When Sony elected to make a Venom movie despite knowing it would have zero connections to Tom Holland’s Spider-Man, who now belongs to Marvel Studios, skeptics like myself presumed it would be a high-profile box office bomb. It also didn’t help that Sony deprived Tom Hardy of his favorite 40 minutes of footage and slapped a PG-13 rating on an antihero whose modus operandi is to decapitate and eat people. But against all odds, Venom had the best box office opening in the history of October and combined with a strong debut for Bradley Cooper and Lady Gaga’s A Star Is Born to notch the biggest October box office weekend of all time.
Venom totaled an estimated $80 million domestically, far surpassing the previous October record set by Alfonso Cuarón’s Gravity in 2013 with $55.7 million, according to Box Office Mojo. (To give an idea of how impressive this was even by superhero-movie standards, this opening netted about $5 million more than Marvel’s Ant-Man and the Wasp in July.) Along with an additional $125 million made overseas, Venom has already grossed over $200 million on a $100 million budget. Not only has Sony’s gambit to make a film featuring a secondary Spider-Man character paid off, but there’s already plenty of incentive to green-light a sequel, which, as revealed in an end-credits scene in Venom—spoiler alert—would pit Tom Hardy’s Venom against Woody Harrelson as Carnage, complete with a horrifying Ronald McDonald wig.
Venom is a massive success after being critically panned and lacking buzz due to its PG-13 rating; imagine if 20th Century Fox censored Deadpool. But here’s the thing: While Venom might not be good, it’s not bad in the conventional sense. It’s one of the best so-bad-it’s-good films in years, a sensation that can largely be attributed to Hardy giving audiences the closest possible answer to an eternal question: What would Marlon Brando be like in a superhero movie? Hardy performs like there’s an actual alien parasite in his body—contorting himself in strange ways when jumping into a lobster tank, doing some all-time bizarre accent work, and (of course) covering his face for half the movie. I can’t say Venom is good, but I also can’t say I didn’t recommend it to dozens of people.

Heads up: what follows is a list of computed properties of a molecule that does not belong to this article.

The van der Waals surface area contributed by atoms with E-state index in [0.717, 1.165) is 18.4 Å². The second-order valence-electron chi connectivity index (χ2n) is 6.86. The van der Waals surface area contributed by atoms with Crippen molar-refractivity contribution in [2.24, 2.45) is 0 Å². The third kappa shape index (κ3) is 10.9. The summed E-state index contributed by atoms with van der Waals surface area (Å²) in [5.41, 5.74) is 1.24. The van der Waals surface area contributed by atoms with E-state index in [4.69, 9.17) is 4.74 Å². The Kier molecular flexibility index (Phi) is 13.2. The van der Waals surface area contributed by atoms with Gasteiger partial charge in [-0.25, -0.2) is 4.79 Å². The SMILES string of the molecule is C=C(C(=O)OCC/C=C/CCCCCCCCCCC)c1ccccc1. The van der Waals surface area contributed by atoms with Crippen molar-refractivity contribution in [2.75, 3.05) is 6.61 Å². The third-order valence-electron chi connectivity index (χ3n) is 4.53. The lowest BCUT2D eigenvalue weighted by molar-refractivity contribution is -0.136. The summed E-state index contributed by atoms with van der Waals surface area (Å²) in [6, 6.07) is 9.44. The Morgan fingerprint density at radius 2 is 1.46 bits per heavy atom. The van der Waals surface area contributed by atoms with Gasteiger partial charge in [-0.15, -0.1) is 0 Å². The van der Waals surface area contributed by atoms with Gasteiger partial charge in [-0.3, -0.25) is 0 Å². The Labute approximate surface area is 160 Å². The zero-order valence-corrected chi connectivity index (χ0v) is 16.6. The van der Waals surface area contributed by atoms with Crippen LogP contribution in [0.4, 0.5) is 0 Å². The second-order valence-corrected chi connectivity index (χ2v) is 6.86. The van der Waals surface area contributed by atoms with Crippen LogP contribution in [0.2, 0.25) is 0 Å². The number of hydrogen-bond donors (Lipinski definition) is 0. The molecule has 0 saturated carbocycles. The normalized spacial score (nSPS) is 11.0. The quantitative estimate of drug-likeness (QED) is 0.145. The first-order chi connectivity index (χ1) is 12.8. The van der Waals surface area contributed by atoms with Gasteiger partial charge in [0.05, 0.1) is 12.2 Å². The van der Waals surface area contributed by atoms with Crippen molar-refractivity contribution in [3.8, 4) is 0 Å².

And while a hard-R Venom movie would’ve made more sense considering the subject matter, Sony’s decision to keep it PG-13 appears to have made the most fiscal sense. The Venom audience was 59 percent male, according to Box Office Mojo, but, most notably, 64 percent of moviegoers were younger than 25. Hardy may have grievances over some of the (presumably gory) bits left on the cutting room floor, but from a pure business standpoint, it’s hard to argue with an October box office record that’ll be difficult to top. (Also, a quick shout-out to the movie’s international marketing; Venom seems like a solid boyfriend?)
What’s even more impressive about Venom’s huge weekend, though, is that it wasn’t hurt by the debut of A Star Is Born—even after Lady Gaga’s Little Monsters started tweeting out fake reviews of Venom in an attempt to draw more people toward Cooper’s directorial debut. As it turns out, the movies were able to coexist. One could even say they achieved symbiosis. A Star Is Born had a $41.25 million domestic opening, which itself cracked the top-10 box office openings in the month of October.
Aside from the bizarre coincidence of the two movies sharing the same cinematographer in Matthew Libatique, Venom and A Star Is Born couldn’t be more different. While Venom is a good-bad, CGI-heavy superhero flick where Oscar-nominated actress Michelle Williams gets to say, “I’m sorry about Venom,” and probably mean it, A Star Is Born is an actual good—possibly great—movie. And though Venom’s moment in the spotlight will likely begin and end with its record-breaking October, A Star Is Born is in this for the long game: The movie is a presumed Oscar front-runner, and Oscar movies typically generate good box office numbers long after their original release dates. $40-plus million is an excellent start, and, if La La Land is anything to go off of, earning over $100 million domestically by the end of its return is easily within reason for A Star Is Born. Warner Bros. will be able to have its cake and eat it too: A Star Is Born is going to turn in a nice profit and likely make some noise at the Oscars. “Shallow” is the front-runner to win Best Original Song, though I do think it’ll be challenged by Eminem’s slapping theme song “Venom.” (Can we please make Eminem perform at the Oscars while getting slimed with black goo?)
The Little Monsters might’ve tried to slander Venom to steer moviegoers to see Gaga’s first starring role, but these films weren’t competing with each other so much as hitting distinct demographics. A Star Is Born’s audience was 66 percent female, with 86 percent of viewers aged 25 or older—essentially, the opposite of Venom’s viewership. So having these two movies come out on the same day meant luring just about everyone to the box office—albeit for different reasons—en route to a record-setting weekend.
Whether audiences went off the deep end with A Star Is Born or heard a symbiote with a surly voice call Tom Hardy a “LOSER” multiple times in Venom, there was something for almost everybody this weekend. And for anybody who double-dipped and saw both films, you’re in a new class of fandom. We’ll call you the Slimy Monsters.